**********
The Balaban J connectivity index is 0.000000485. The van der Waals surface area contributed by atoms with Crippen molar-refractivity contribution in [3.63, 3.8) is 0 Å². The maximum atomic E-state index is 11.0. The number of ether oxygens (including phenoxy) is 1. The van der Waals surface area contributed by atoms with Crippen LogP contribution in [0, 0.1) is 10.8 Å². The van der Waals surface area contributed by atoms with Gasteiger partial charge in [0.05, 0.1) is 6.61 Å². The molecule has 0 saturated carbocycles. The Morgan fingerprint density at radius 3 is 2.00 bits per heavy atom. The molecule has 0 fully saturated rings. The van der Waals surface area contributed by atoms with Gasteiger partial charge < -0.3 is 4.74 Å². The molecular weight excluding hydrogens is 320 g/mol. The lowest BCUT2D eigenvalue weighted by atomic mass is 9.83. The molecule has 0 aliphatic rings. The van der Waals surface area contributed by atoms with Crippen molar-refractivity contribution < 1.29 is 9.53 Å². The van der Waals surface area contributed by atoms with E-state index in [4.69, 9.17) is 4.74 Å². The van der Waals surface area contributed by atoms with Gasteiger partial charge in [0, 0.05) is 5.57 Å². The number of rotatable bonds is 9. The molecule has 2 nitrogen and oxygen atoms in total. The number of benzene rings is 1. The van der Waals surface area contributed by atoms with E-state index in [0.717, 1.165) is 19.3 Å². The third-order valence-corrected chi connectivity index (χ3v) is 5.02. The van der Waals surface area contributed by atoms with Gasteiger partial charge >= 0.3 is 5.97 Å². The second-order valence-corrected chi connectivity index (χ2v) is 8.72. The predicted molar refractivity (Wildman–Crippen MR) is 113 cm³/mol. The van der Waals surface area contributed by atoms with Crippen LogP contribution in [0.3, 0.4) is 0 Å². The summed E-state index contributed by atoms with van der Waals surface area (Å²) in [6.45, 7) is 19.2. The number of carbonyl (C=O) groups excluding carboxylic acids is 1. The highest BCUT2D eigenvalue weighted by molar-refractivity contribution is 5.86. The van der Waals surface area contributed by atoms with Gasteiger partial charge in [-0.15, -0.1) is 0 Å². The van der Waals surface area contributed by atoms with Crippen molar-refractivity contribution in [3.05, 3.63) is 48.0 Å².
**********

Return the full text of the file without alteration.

The Balaban J connectivity index is 0.000000485. The van der Waals surface area contributed by atoms with Crippen molar-refractivity contribution in [3.63, 3.8) is 0 Å². The maximum atomic E-state index is 11.0. The number of ether oxygens (including phenoxy) is 1. The van der Waals surface area contributed by atoms with Crippen LogP contribution in [0, 0.1) is 10.8 Å². The van der Waals surface area contributed by atoms with Gasteiger partial charge in [0.05, 0.1) is 6.61 Å². The molecule has 0 saturated carbocycles. The Morgan fingerprint density at radius 3 is 2.00 bits per heavy atom. The molecule has 0 fully saturated rings. The van der Waals surface area contributed by atoms with Gasteiger partial charge < -0.3 is 4.74 Å². The molecular weight excluding hydrogens is 320 g/mol. The lowest BCUT2D eigenvalue weighted by atomic mass is 9.83. The molecule has 0 aliphatic rings. The van der Waals surface area contributed by atoms with Crippen molar-refractivity contribution < 1.29 is 9.53 Å². The van der Waals surface area contributed by atoms with E-state index in [4.69, 9.17) is 4.74 Å². The van der Waals surface area contributed by atoms with Gasteiger partial charge in [0, 0.05) is 5.57 Å². The number of rotatable bonds is 9. The molecule has 2 nitrogen and oxygen atoms in total. The number of benzene rings is 1. The van der Waals surface area contributed by atoms with E-state index in [0.717, 1.165) is 19.3 Å². The third-order valence-corrected chi connectivity index (χ3v) is 5.02. The van der Waals surface area contributed by atoms with Gasteiger partial charge >= 0.3 is 5.97 Å². The second-order valence-corrected chi connectivity index (χ2v) is 8.72. The predicted molar refractivity (Wildman–Crippen MR) is 113 cm³/mol. The van der Waals surface area contributed by atoms with Crippen LogP contribution in [0.3, 0.4) is 0 Å². The summed E-state index contributed by atoms with van der Waals surface area (Å²) in [6.45, 7) is 19.2. The number of carbonyl (C=O) groups excluding carboxylic acids is 1. The highest BCUT2D eigenvalue weighted by molar-refractivity contribution is 5.86. The van der Waals surface area contributed by atoms with Gasteiger partial charge in [-0.15, -0.1) is 0 Å². The van der Waals surface area contributed by atoms with Crippen molar-refractivity contribution in [3.05, 3.63) is 48.0 Å².